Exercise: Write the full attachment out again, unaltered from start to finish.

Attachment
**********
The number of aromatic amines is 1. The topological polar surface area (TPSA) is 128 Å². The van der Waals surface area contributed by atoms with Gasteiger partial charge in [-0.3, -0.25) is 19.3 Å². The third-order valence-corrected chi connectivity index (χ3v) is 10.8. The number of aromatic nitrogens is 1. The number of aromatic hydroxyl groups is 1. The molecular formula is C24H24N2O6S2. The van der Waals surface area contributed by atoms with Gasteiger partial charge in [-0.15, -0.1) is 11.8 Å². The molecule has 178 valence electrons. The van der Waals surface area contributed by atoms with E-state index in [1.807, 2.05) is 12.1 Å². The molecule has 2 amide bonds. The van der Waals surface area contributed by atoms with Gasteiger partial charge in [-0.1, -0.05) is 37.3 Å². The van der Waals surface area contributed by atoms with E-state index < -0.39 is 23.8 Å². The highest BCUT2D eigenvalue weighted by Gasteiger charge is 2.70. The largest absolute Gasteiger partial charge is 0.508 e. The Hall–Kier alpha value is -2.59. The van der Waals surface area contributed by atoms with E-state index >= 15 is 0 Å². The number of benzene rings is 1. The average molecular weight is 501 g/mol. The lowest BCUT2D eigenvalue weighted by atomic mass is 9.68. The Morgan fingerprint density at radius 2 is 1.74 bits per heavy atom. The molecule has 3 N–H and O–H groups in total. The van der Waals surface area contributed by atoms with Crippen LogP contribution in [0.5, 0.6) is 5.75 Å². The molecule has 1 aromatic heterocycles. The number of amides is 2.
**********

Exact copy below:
The number of aromatic amines is 1. The topological polar surface area (TPSA) is 128 Å². The van der Waals surface area contributed by atoms with Gasteiger partial charge in [-0.3, -0.25) is 19.3 Å². The third-order valence-corrected chi connectivity index (χ3v) is 10.8. The number of aromatic nitrogens is 1. The number of aromatic hydroxyl groups is 1. The molecular formula is C24H24N2O6S2. The van der Waals surface area contributed by atoms with Gasteiger partial charge in [-0.15, -0.1) is 11.8 Å². The molecule has 178 valence electrons. The van der Waals surface area contributed by atoms with E-state index in [1.807, 2.05) is 12.1 Å². The molecule has 2 amide bonds. The van der Waals surface area contributed by atoms with Gasteiger partial charge in [-0.1, -0.05) is 37.3 Å². The van der Waals surface area contributed by atoms with E-state index < -0.39 is 23.8 Å². The highest BCUT2D eigenvalue weighted by Gasteiger charge is 2.70. The largest absolute Gasteiger partial charge is 0.508 e. The Hall–Kier alpha value is -2.59. The van der Waals surface area contributed by atoms with E-state index >= 15 is 0 Å². The number of benzene rings is 1. The average molecular weight is 501 g/mol. The lowest BCUT2D eigenvalue weighted by atomic mass is 9.68. The Morgan fingerprint density at radius 2 is 1.74 bits per heavy atom. The molecule has 3 N–H and O–H groups in total. The van der Waals surface area contributed by atoms with Crippen LogP contribution in [0.5, 0.6) is 5.75 Å². The molecule has 1 aromatic heterocycles. The number of amides is 2.